Drones are increasingly venturing into restricted airspace and flying dangerously close to aeroplanes and helicopters, with the Federal Aviation Administration reporting hundreds of drone incidents during the past six months.
Among the incidents catalogued in a new FAA report that runs from Augsut 2015 to January 2016 are several reports by airline pilots of “near misses” with drones.
In one incident in November, a helicopter departing the Children’s Hospital in Saint Louis had to take evasive action with a 60 degree banking turn to avoid a black, four-propeller drone at 1,400 feet altitude. In another incident in August, a pilot flying at 7,000 feet near JFK airport reported seeing a “black UAS with a purple fin thing” passing by in the opposite direction, a mere 20 feet to the right of the aircraft.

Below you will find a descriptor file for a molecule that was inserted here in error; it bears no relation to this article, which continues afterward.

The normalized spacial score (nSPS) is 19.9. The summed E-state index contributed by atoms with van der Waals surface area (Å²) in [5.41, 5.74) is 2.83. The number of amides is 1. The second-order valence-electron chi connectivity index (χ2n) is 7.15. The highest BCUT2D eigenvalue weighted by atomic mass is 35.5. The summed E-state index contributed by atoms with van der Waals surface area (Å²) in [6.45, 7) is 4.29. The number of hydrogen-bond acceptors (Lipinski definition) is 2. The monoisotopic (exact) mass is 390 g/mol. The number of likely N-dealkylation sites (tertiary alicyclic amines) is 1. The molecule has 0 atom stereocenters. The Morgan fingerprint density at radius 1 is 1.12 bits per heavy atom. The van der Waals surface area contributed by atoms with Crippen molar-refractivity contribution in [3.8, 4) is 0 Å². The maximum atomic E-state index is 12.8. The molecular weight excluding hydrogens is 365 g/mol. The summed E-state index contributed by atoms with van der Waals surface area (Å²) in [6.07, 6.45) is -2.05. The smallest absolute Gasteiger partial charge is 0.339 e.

Consumer drones have become increasingly popular among hobbyists, tech aficionados and media organisations in recent years, and tech companies including Intel, GoPro and Samsung are racing to cash in on the trend. Amazon and Google are developing drones they hope could whisk packages directly to consumer doorsteps, bringing near-instant delivery to their e-commerce services.
But the proliferation of drones is raising all sorts of new safety and security concerns, particularly as drones fly into parts of the sky that have traditionally been subject to strict air traffic control systems. Some companies are even developing innovative ways to shoot down or disable unauthorised drones.
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